Health clubs have to hustle

By Jae-Ha Kim
Chicago Sun-Times
January 21, 2000

There’s a new health club muscling its way into town. And it’s just a medicine ball’s throw away from the last big thing that opened its doors here.

The grand opening of Gorilla Sports this weekend ensures that the 140 or so health clubs already listed in the Chicago Yellow Pages have a new competitor with which to contend. Located at 38 E. Grand, Gorilla is just four blocks away from Crunch–which debuted last August at the ground level of the Marina City complex.

Gorilla–which will host an invitation-only party Saturday featuring volleyball star Gabrielle Reece–will have to face the fact that 50 percent of all new health club members quit within the first six months of signing up, according to the International Health, Racquet & Sportsclub Association.

So what sets Gorilla apart from the Ballys and Women’s Workout Worlds or the tony East Bank Club and the Chicago Athletic Association?

“Chicago’s [clubs] have a lot of pools, running tracks and [basketball] courts,” said Dave Fox, director and founder of Gorilla Sports. “We didn’t see a need for another club that offers those elements. But a lot of the facilities don’t offer the things that are doing really well in California–yoga, Pilates, boxing. We do.”

The health club industry is a $10.6 billion business in the United States. There are 15,125 clubs today, more than double the numbers from 1982. Almost 30 million people have memberships. Illinois alone has about 600 fitness facilities.

Despite the increase in health clubs, Americans continue to grow fatter each year. The percentage of obese Americans has increased from 12 percent in 1991 to 17.9 percent in 1998, according to the federal Centers for Disease Control and Prevention. These statistics mirror Illinois’ figures.

And a study by Men’s Fitness magazine ranked Chicago the sixth-fattest city in the nation.

“Joining a health club isn’t going to make you skinny if you don’t go or if you compensate for your exercising by eating more,” said Gina Hammarlund, a registered dietitian and associate professor at the Chicago Medical School’s department of nutrition. “Engineers have made the world a much easier place to live. They have made so many time- and activity-saving inventions that about 800 calories a day have been saved since the 1950s.

“You don’t really think about washing dishes or walking to the store or getting up to change the TV channel as working off calories, but all these activities add up.”

Coincidentally, health clubs began sprouting up around the “Leave It to Beaver” era. Joe Gold started Gold Gyms, and the perennially fit Jack LaLanne got into the exercise business, as well. But the trend seemed to hit an all-time high in the 1980s and even was recorded for posterity in the 1985 film “Perfect.”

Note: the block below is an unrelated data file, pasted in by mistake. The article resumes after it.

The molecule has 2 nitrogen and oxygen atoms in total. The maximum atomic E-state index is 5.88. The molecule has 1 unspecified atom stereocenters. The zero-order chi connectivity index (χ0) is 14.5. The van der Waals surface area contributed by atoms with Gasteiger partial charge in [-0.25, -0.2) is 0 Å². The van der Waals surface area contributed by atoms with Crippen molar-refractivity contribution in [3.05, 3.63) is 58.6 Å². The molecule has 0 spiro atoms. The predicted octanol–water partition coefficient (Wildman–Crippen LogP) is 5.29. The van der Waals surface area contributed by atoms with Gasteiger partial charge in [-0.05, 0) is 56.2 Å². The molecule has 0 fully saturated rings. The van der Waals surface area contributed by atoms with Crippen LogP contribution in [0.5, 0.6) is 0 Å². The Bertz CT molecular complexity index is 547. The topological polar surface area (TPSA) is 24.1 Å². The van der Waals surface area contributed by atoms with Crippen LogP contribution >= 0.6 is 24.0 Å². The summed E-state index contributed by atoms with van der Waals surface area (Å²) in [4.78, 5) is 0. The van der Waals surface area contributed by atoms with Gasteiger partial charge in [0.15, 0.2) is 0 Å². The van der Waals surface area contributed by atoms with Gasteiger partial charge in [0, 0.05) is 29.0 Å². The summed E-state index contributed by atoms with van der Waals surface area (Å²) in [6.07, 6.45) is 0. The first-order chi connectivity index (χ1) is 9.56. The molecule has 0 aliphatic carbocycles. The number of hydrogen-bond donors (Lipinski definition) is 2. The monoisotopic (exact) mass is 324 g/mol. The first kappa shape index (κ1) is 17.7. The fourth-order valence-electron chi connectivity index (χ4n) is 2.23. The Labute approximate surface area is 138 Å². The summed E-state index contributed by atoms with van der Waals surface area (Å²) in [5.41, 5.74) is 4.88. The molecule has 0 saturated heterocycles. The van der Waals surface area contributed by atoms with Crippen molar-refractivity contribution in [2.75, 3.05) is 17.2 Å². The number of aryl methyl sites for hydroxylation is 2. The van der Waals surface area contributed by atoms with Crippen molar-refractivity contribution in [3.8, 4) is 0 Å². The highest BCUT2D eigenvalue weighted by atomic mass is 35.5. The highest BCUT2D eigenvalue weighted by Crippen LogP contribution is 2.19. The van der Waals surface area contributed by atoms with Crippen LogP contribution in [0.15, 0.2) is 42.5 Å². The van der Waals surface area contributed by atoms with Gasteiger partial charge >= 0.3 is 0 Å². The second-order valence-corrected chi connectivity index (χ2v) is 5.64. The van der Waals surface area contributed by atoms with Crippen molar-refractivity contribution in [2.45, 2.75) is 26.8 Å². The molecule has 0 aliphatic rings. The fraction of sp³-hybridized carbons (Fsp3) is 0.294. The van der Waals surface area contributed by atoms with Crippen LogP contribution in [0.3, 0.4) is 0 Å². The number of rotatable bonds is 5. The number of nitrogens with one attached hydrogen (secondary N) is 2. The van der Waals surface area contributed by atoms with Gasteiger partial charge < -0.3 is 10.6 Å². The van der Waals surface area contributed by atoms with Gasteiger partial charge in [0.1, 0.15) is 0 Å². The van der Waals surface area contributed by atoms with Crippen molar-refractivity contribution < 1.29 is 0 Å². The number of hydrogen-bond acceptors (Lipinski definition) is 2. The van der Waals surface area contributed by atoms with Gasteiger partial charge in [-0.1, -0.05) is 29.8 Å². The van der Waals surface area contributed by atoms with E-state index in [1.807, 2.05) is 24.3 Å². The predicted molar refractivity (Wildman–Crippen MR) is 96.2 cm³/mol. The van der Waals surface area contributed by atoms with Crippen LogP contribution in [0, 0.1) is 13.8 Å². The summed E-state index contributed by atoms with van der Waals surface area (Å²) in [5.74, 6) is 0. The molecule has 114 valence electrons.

In the cheesy drama, John Travolta played a journalist writing about the boom in health clubs, then being called the new singles clubs. The image of a hard-bodied Jamie Lee Curtis in a leotard leading a manic exercise class was an accurate reflection of the time.

Like the twentysomethings featured in the movie, most health club members during that era were under the age of 35. Today, most members are over 35, suggesting that the gym rats have grown up but don’t want to grow out.

“By this time, they want to try something that’s new to them,” said IHRSA spokeswoman Maeve McCaffrey. “So the clubs try to keep up with them by reinventing themselves and catering to consumers’ needs.”

A desire to lure younger members has contributed to the direction newer boutique clubs are taking.

Over at Gorilla–which charges a one-time $75 initiation fee and monthly dues of $69–the menu of classes goes beyond weight training and spinning to include tae kwon do, kickboxing and four types of yoga.

“I thought that by taking some of these elements out to Chicago, we’d be offering Chicagoans an opportunity to experience a different kind of health club,” Fox said. “We want to be an alternative to people who want something a little different from a health club.”

Keeping up with trends definitely is one way to attract people to the gym, according to IHRSA. Keeping them there is another story.

“If [health clubs] can get newcomers to make a habit of working out for the first 21 days–and keep them coming back for 120 days or so–there’s a good chance that they’ve got them,” McCaffrey said. “Clubs are working harder to get clients involved from the beginning. So clubs are trying to have the staff available for the programs that people want.

“But let’s face it. If you’re not willing to make a change, you’re not going to make a change. The facilities could call you every day, offer you the moon and remind you of the classes you signed up for. But ultimately it’s up to the consumer to actually go to the club.”

This was the case for Mary Schwartz, who joined the Lakeshore Athletic Club at the Illinois Center four years ago. Tall and slender, Schwartz wasn’t interested in losing weight but rather in taking preemptive measures to help safeguard her from heart disease, which both of her parents have.

Still, she said, it was a struggle at first to get motivated. “I had to force myself to go in the beginning,” said Schwartz, 37. “You have to make it a part of your daily schedule, which is really difficult to do at first. One thing I did was hire a personal trainer, who helped me set up an exercise program, because I wasn’t sure what to do.

“But after I got over that hump, working out became easy. It became something that I actually missed if I didn’t go.”

That’s what the health club industry is counting on.


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